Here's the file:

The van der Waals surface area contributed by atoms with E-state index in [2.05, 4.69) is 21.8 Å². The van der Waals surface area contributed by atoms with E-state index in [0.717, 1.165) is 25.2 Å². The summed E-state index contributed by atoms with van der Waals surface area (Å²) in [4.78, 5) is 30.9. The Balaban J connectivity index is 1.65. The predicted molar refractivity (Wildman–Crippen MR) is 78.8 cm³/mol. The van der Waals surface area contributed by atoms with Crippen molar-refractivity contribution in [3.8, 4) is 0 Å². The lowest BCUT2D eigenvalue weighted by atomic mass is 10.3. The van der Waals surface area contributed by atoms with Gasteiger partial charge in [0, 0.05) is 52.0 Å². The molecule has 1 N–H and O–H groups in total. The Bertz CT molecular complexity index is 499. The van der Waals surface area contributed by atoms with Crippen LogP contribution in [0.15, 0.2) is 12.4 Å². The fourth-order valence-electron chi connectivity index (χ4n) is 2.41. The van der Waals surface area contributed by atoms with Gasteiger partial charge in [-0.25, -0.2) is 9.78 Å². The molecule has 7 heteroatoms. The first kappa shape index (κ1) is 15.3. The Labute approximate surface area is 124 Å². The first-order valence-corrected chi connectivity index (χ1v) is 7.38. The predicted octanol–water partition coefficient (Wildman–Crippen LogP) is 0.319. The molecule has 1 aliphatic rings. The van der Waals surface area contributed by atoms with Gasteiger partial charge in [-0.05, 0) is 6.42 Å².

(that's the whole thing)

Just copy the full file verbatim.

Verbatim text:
The van der Waals surface area contributed by atoms with E-state index in [2.05, 4.69) is 21.8 Å². The van der Waals surface area contributed by atoms with E-state index in [0.717, 1.165) is 25.2 Å². The summed E-state index contributed by atoms with van der Waals surface area (Å²) in [4.78, 5) is 30.9. The Balaban J connectivity index is 1.65. The predicted molar refractivity (Wildman–Crippen MR) is 78.8 cm³/mol. The van der Waals surface area contributed by atoms with Crippen molar-refractivity contribution in [3.8, 4) is 0 Å². The lowest BCUT2D eigenvalue weighted by atomic mass is 10.3. The van der Waals surface area contributed by atoms with Gasteiger partial charge in [0, 0.05) is 52.0 Å². The molecule has 1 N–H and O–H groups in total. The Bertz CT molecular complexity index is 499. The van der Waals surface area contributed by atoms with Crippen LogP contribution in [0.15, 0.2) is 12.4 Å². The fourth-order valence-electron chi connectivity index (χ4n) is 2.41. The van der Waals surface area contributed by atoms with Gasteiger partial charge in [-0.25, -0.2) is 9.78 Å². The molecule has 7 heteroatoms. The first kappa shape index (κ1) is 15.3. The Labute approximate surface area is 124 Å². The first-order valence-corrected chi connectivity index (χ1v) is 7.38. The predicted octanol–water partition coefficient (Wildman–Crippen LogP) is 0.319. The molecule has 1 aliphatic rings. The van der Waals surface area contributed by atoms with Gasteiger partial charge in [-0.05, 0) is 6.42 Å².